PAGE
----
Zend Exam Tips: Strings

When you are taking an exam Strings and Patterns are by far one of the hardest part of the exam. I will take a small overview of the strings section in this category of the exam.

When I first took the exam, the strings section was the section that I got my worst score. It took me days to figure out what went wrong. I don’t think that there’s any PHP developer that doesn’t work with strings at least once a day and I do work with strings and patterns pretty much the whole day long. After you get to know strings manipulation a bit more you will see that it is as powerfull as Arrays.

For a start do you know what’s the difference between echo and print? Basically is only the fact that print returns a interger (1 or 1 – true or true always) and prints the string in the document, but you should know how both work, because that is what is going to be asked from you in the exam.

Take a look in the print.

  • Is a language constructor so you don’t need the parenthesis
  • it will work as a function because it will return a value
  • it does not always work in the same way as echo

If you do <?php print 9.9 ?> it will print on the document 9.9, but, if you <?php echo 9.9 ?> it will print on the document 99. This is the first big catch with print and echo.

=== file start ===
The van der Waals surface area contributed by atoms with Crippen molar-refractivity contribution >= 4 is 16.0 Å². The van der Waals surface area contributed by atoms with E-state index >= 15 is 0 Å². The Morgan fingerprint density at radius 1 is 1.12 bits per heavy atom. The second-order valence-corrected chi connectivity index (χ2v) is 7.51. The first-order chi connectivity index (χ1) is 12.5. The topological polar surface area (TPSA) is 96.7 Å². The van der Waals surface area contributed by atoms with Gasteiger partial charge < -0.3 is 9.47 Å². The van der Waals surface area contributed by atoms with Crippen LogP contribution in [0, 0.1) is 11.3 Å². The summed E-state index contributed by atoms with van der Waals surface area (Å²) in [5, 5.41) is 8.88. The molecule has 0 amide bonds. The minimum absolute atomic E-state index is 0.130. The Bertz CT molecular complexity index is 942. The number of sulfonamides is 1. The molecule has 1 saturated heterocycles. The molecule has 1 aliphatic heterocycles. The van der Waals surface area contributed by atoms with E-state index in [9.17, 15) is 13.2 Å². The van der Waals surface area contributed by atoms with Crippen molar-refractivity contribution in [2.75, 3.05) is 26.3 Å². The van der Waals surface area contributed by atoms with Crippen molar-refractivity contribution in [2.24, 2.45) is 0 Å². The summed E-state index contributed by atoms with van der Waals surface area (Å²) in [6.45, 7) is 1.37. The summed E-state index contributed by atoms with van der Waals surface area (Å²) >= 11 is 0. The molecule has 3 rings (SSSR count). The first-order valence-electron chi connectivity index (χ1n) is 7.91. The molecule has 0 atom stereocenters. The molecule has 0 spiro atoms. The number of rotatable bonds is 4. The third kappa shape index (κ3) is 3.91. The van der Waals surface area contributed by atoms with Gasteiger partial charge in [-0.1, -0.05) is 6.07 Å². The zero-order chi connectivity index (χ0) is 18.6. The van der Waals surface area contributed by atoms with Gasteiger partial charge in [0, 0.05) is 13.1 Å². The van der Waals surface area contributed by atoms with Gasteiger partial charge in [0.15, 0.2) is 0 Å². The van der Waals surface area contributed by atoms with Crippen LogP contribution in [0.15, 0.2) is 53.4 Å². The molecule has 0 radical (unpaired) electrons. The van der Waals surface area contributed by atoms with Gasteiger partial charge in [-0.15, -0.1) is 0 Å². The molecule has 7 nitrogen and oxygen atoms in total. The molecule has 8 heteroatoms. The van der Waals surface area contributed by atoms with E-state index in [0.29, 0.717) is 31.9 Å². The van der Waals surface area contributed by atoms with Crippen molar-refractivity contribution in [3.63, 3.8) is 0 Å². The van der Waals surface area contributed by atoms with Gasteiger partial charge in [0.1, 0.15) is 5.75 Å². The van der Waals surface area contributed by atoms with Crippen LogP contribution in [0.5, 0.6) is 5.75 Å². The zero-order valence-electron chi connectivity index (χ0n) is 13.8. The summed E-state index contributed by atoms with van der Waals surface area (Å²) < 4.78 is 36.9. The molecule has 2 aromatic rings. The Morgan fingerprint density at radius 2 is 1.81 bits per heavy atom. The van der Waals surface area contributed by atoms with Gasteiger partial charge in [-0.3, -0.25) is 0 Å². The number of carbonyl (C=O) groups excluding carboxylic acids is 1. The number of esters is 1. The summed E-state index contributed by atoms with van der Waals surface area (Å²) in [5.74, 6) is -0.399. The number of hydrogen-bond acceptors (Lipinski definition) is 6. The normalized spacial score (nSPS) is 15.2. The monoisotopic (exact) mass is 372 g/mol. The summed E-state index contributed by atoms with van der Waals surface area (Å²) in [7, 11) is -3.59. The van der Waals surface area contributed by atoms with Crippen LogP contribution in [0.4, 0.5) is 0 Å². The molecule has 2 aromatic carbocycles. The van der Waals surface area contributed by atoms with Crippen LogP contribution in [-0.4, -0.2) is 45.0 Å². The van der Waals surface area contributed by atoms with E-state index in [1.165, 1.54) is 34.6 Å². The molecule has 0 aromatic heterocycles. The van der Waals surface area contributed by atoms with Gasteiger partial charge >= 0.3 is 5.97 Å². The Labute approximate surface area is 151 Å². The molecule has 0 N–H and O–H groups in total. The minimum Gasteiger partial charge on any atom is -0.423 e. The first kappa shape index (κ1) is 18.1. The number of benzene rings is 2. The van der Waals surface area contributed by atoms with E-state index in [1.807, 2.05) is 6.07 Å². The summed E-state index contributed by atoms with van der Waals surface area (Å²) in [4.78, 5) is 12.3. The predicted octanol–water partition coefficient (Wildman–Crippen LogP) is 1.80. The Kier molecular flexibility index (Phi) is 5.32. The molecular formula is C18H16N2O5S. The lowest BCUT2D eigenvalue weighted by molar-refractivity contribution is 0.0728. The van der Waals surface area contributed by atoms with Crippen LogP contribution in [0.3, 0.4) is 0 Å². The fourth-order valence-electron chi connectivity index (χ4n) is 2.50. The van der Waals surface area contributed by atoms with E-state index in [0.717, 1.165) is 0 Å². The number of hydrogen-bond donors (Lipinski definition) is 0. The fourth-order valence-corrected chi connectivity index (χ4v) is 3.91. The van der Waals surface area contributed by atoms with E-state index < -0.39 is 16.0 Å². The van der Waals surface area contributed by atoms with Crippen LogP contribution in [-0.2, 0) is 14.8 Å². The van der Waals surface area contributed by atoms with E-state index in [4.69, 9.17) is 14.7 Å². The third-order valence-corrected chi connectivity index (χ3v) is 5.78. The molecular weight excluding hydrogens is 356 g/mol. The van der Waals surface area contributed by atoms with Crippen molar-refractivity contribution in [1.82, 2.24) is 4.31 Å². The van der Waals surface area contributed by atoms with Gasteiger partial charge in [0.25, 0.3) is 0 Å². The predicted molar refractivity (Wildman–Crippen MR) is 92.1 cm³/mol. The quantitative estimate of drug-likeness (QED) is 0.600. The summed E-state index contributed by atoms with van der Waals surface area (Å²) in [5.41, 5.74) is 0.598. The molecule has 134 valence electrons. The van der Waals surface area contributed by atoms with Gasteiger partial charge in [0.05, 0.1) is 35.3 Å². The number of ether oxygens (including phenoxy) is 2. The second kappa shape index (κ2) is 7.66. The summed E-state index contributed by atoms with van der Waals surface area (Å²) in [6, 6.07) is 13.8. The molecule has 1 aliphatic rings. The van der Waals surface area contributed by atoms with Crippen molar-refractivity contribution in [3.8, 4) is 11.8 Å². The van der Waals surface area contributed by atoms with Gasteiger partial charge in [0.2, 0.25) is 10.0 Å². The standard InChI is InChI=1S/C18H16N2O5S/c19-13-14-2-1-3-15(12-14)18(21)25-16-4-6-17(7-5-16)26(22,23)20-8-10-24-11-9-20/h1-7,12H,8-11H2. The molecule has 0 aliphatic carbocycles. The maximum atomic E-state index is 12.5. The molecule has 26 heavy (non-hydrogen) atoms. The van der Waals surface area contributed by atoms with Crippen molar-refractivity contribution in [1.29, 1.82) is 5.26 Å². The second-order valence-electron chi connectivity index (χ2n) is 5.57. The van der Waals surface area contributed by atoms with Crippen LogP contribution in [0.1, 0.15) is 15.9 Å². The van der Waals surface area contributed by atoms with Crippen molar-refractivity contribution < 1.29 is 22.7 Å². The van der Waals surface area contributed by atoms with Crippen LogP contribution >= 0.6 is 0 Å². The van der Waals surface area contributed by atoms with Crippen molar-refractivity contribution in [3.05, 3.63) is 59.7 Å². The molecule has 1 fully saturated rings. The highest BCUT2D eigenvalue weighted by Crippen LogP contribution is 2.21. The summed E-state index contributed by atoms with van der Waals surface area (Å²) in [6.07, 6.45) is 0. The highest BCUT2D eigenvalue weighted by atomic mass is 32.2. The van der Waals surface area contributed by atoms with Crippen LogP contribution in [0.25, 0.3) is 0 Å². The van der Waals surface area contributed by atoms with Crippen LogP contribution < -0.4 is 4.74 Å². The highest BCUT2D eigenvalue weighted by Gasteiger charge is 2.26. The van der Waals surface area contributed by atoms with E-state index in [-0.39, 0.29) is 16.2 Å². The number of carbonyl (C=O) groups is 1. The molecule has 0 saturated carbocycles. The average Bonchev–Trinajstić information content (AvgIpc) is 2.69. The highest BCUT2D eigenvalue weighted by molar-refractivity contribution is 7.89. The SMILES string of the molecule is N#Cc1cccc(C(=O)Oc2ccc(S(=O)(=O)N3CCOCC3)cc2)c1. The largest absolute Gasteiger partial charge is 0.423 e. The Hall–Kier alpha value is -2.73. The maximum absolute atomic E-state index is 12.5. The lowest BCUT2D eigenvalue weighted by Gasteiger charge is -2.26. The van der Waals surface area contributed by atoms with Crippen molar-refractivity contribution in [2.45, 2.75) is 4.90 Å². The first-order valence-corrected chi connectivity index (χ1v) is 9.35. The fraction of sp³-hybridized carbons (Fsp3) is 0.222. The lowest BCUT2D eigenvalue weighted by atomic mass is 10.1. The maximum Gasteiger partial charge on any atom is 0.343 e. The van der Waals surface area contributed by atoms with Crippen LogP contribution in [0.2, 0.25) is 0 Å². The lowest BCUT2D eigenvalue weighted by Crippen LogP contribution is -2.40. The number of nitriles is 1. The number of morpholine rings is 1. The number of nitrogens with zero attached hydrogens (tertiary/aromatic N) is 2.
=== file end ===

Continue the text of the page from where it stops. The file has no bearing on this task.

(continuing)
Now let’s take a look in the echo:

  • is a language constructor so you don’t need to use the parenthesis (that you knew) but if you want you can use the parenthesis just like print
  • it does not return a result after printing the string in the document
  • you can pass more than one string to print with echo using commas (know this by heart)
  • dot’s are used to concatenate strings in an echo
  • double quotes and single quotes does not work in the same way

Using the same example as before would not make much sense, but I have one that will help you understand what kind of question you will see in the exam when working with strings.